The Board of Directors prides itself on its ability to recruit and retain directors who have the highest personal and professional integrity, have demonstrated exceptional ability and judgment and effectively serve our stockholders’ long-term interests. We seek to achieve an appropriate level of diversity in the membership of our Board of Directors and to assemble a broad range of skills, expertise, knowledge and contacts to benefit our business. The Nominations and Governance Committee, which is comprised of all independent members of the Board, and the full Board annually assess the current make-up of the Board, considering diversity across many dimensions, including gender, race, age, industry experience, functional areas (e.g., technology and finance), geographic scope, public and private company experience, academic background and director experience in the context of an assessment of the current and expected needs of the Board. The Nominations and Governance Committee reviews director candidates based on the Board’s needs as identified through this assessment and other factors, including their relative skills and characteristics, their exemplification of the highest standards of personal and professional integrity, their independence under listing standards of The NASDAQ Global Market (“Nasdaq”), their potential contribution to the composition and culture of the Board and their ability and willingness to actively participate in the Board and committee meetings and to otherwise devote sufficient time to their Board duties. In particular, the Board and the Nominations and Governance Committee believe that sound governance of our company in an increasingly complex marketplace requires a wide range of viewpoints, backgrounds, skills and experiences. Although the Board does not have a formal policy regarding Board diversity, the Board believes that having such diversity among its members enhances the Board’s ability to make fully informed, comprehensive decisions.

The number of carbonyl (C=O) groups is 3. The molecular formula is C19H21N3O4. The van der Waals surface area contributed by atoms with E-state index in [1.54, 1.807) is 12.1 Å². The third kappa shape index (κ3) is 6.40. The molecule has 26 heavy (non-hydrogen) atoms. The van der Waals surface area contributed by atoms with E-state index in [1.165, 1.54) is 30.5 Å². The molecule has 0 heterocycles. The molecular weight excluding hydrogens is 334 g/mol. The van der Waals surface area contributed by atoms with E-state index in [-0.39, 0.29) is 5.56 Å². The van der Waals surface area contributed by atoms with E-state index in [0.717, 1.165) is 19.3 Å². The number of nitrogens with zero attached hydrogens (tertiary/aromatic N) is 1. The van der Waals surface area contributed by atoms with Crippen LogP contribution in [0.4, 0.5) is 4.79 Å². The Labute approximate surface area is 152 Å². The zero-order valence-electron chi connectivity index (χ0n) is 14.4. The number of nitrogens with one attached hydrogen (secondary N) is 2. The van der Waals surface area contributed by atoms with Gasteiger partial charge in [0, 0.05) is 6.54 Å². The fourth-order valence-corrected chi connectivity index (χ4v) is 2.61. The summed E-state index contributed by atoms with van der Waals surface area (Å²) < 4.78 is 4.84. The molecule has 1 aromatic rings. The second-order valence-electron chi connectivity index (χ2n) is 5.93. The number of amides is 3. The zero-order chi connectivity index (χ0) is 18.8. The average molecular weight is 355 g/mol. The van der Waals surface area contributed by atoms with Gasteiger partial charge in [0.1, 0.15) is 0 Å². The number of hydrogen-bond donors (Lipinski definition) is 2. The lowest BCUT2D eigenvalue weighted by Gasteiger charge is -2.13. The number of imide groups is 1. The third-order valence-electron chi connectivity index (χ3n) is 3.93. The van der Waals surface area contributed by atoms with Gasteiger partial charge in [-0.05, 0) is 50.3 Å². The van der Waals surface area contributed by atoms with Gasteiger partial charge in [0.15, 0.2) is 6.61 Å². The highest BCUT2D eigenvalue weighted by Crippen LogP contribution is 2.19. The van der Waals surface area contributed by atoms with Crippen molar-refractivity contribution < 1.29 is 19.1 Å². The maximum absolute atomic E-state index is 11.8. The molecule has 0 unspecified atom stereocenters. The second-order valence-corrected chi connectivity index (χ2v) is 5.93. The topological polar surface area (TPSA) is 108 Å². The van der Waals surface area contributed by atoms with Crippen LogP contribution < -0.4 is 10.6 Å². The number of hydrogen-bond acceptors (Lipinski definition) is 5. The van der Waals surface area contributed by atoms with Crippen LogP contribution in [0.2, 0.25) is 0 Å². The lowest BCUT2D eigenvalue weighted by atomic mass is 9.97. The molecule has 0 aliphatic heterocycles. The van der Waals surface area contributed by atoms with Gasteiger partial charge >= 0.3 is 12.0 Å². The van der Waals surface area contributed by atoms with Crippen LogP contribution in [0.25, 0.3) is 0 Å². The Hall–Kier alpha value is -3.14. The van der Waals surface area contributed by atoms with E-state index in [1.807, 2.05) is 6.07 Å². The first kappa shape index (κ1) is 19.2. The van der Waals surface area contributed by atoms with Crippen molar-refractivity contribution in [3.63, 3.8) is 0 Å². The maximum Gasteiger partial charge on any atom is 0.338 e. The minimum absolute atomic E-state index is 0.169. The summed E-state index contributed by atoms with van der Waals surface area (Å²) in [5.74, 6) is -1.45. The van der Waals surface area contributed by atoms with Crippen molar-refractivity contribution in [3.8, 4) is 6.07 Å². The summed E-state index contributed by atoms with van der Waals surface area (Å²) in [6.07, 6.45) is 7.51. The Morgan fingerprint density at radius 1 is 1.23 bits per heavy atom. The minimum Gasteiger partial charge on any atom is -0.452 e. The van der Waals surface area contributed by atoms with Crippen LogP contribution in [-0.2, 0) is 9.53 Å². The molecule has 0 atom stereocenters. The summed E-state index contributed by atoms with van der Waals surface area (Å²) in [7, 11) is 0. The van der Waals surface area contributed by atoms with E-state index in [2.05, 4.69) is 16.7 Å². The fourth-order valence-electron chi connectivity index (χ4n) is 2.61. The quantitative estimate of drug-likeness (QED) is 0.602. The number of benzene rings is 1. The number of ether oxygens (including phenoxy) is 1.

Among other things, the Board of Directors believes it is important to have individuals with one or a combination of the following skills and experiences on the Board:
  • Information Technology Infrastructure Services Experience . We provide information technology infrastructure services. Given the nature of our business, we believe it is important for members of the Board collectively to have experience in the industry in which we operate to provide insights into areas that are critical to our success.
  • Leadership Experience . The Board believes that directors with significant leadership experience, including chief executive officer, chief operating officer and chief technology officer experience, provide it with special insights, including organization development and leadership practices, and individuals with this experience help the company identify and develop its own leadership talent. They demonstrate a practical understanding of organizations, process, strategy, risk management and the methods to drive change and growth. These individuals also provide the company with a valuable network of contacts and relationships.
  • Finance Experience . The company uses financial metrics in managing its overall operations and the operations of its business units. The company and its stockholders value accurate and insightful financial tracking and reporting. The Board seeks directors that understand finance and financial reporting processes, including directors who qualify as audit committee financial experts. Experience as members of audit committees of other boards of directors also gives directors insight into best audit committee practices.